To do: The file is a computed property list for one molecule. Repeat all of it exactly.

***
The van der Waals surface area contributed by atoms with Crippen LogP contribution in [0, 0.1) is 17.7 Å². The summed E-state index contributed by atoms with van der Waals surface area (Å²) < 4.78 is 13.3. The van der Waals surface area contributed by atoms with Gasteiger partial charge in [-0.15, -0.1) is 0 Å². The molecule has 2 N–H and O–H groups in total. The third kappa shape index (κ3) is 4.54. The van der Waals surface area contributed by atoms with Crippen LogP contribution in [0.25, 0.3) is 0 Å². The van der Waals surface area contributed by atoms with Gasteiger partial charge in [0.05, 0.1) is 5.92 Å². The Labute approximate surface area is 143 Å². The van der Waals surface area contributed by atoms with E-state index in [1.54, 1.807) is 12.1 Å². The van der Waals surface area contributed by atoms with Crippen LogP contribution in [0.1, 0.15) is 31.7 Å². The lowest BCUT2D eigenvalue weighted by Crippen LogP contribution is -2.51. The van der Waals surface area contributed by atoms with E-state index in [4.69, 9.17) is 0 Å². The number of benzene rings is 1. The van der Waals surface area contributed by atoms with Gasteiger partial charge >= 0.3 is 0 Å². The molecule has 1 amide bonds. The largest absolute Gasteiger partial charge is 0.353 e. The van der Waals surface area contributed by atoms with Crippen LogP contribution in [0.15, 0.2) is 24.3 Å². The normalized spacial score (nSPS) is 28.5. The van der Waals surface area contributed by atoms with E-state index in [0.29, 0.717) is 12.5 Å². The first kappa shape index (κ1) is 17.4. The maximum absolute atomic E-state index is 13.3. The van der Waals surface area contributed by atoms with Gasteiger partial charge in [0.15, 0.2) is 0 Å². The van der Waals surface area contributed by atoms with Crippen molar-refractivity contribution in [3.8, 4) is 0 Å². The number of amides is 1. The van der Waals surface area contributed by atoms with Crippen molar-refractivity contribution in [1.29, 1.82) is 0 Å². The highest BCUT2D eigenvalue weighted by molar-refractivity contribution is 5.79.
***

The van der Waals surface area contributed by atoms with Crippen LogP contribution in [0, 0.1) is 17.7 Å². The summed E-state index contributed by atoms with van der Waals surface area (Å²) < 4.78 is 13.3. The van der Waals surface area contributed by atoms with Gasteiger partial charge in [-0.15, -0.1) is 0 Å². The molecule has 2 N–H and O–H groups in total. The third kappa shape index (κ3) is 4.54. The van der Waals surface area contributed by atoms with Crippen LogP contribution in [0.25, 0.3) is 0 Å². The van der Waals surface area contributed by atoms with Gasteiger partial charge in [0.05, 0.1) is 5.92 Å². The Labute approximate surface area is 143 Å². The van der Waals surface area contributed by atoms with E-state index in [1.54, 1.807) is 12.1 Å². The van der Waals surface area contributed by atoms with Crippen LogP contribution in [0.1, 0.15) is 31.7 Å². The lowest BCUT2D eigenvalue weighted by Crippen LogP contribution is -2.51. The van der Waals surface area contributed by atoms with E-state index in [4.69, 9.17) is 0 Å². The number of benzene rings is 1. The van der Waals surface area contributed by atoms with Gasteiger partial charge >= 0.3 is 0 Å². The molecule has 1 amide bonds. The largest absolute Gasteiger partial charge is 0.353 e. The van der Waals surface area contributed by atoms with Crippen LogP contribution in [0.15, 0.2) is 24.3 Å². The normalized spacial score (nSPS) is 28.5. The van der Waals surface area contributed by atoms with E-state index in [0.29, 0.717) is 12.5 Å². The first kappa shape index (κ1) is 17.4. The maximum absolute atomic E-state index is 13.3. The van der Waals surface area contributed by atoms with Gasteiger partial charge in [0.15, 0.2) is 0 Å². The van der Waals surface area contributed by atoms with Crippen molar-refractivity contribution in [3.8, 4) is 0 Å². The number of amides is 1. The van der Waals surface area contributed by atoms with Crippen molar-refractivity contribution in [1.29, 1.82) is 0 Å². The highest BCUT2D eigenvalue weighted by molar-refractivity contribution is 5.79.